Dustin Lynch Shares Career Trepidation, Centers Himself With Garth

The "Where It's At" singer says he worried about his future in Nashville and pledges to stay true to the influence of Garth Brooks

Dustin Lynch performs in Charlotte, North Carolina. Credit: Jeff Hahne/Getty Images

When Dustin Lynch first arrived on the scene, he did so brilliantly, busting out of the gate with the single "Cowboys and Angels." The ballad peaked just shy of the top spot at Number Two, a good sign for anyone that a prosperous career was looming. But Lynch, a Tennessee native, still didn't feel comfortable. The idea of being a one-hit wonder plagued him.

"In the past, I was a little bit worried about the future," Lynch admits to Rolling Stone Country.

Now, however, the Broken Bow Records artist says he's more relaxed when it comes to longevity and credits that peace of mind to his first-ever Number One single "Where It's At (Yep, Yep)."

"I'm having more fun these past four months than I ever had making music. I realized I'm not in fear of not being able to do this anymore. I don't mean I made it or anything, but I've learned to enjoy the great things that are happening to me," he explains. "That all came with 'Where It's At.' Seeing how much country radio is behind me as a person, and changing my life with that song, it rejuvenated me."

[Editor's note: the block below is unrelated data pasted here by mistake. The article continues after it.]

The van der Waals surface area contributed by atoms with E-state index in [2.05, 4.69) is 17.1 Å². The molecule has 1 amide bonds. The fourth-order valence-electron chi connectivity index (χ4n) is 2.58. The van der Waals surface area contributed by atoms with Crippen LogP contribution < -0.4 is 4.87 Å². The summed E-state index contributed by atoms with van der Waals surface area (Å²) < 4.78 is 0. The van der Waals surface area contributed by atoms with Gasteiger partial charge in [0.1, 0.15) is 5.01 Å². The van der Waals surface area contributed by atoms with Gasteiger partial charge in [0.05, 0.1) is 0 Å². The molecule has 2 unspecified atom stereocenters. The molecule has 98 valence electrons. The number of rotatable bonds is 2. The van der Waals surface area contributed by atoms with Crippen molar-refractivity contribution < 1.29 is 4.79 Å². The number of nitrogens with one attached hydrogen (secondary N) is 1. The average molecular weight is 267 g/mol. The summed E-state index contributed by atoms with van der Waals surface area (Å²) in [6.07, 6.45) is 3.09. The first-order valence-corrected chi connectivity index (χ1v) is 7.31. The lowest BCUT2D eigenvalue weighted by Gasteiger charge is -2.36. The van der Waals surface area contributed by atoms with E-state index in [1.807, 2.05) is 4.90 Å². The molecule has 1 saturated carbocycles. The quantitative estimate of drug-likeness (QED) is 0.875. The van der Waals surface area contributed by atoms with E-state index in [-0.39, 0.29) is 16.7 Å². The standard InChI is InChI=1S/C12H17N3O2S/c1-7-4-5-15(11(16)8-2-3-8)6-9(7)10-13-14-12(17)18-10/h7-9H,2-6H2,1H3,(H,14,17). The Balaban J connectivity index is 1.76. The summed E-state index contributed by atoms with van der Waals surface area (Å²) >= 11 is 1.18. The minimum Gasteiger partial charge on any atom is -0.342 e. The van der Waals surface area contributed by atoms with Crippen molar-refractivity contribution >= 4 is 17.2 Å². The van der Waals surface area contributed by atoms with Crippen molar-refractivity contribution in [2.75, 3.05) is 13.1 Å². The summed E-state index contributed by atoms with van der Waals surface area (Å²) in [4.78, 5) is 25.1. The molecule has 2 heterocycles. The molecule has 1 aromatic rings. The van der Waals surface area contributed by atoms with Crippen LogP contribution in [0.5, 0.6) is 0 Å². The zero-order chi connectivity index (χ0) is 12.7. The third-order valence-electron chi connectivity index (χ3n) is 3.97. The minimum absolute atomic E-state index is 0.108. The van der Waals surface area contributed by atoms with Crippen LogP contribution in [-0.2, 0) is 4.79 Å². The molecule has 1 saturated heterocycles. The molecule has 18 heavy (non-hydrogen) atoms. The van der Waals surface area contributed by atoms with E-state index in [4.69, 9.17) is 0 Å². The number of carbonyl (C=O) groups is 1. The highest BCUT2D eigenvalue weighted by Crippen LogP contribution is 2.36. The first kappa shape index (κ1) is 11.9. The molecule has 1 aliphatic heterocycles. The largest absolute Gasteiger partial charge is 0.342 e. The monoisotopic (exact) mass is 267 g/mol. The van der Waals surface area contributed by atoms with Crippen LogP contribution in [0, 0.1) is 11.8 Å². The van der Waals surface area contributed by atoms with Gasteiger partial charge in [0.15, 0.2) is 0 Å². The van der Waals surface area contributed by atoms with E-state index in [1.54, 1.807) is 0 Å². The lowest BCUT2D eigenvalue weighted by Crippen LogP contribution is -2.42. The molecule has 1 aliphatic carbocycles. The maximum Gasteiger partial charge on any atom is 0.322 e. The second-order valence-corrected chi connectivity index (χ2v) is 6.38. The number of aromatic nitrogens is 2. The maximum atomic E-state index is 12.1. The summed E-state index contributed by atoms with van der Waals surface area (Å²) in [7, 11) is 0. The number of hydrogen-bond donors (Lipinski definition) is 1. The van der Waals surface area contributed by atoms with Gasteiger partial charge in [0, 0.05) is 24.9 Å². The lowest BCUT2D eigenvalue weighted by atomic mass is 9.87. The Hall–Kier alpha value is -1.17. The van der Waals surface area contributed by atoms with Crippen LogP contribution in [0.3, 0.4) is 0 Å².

Despite toying with a more radio-friendly progressive sound, Lynch is adamant about always keeping one foot within the traditional boundary of the genre.

"I don't want to get away from what brought me to this town, and that's Garth Brooks, Alan Jackson and Clint Black," says Lynch. "I'm always going to have those traditional moments on my albums, but I can listen to all sorts of music and straddle that fence with rocking things, rhythmic things and stone-cold country."

Lynch, who will open for Luke Bryan on the winter leg of the CMA Entertainer of the Year's That's My Kind of Night Tour, is looking every bit the rough-hewn cowboy these days, thanks to a scar underneath his right eye. The singer got beaned by a full beer can onstage during a show in Florida last month and required stitches.

Alas, there was no Axl Rose-like meltdown.

"Watching the video back, I'm glad I did what I did," he says. "I remember thinking onstage, 'Ok, this is on YouTube, let's make the right moves.'"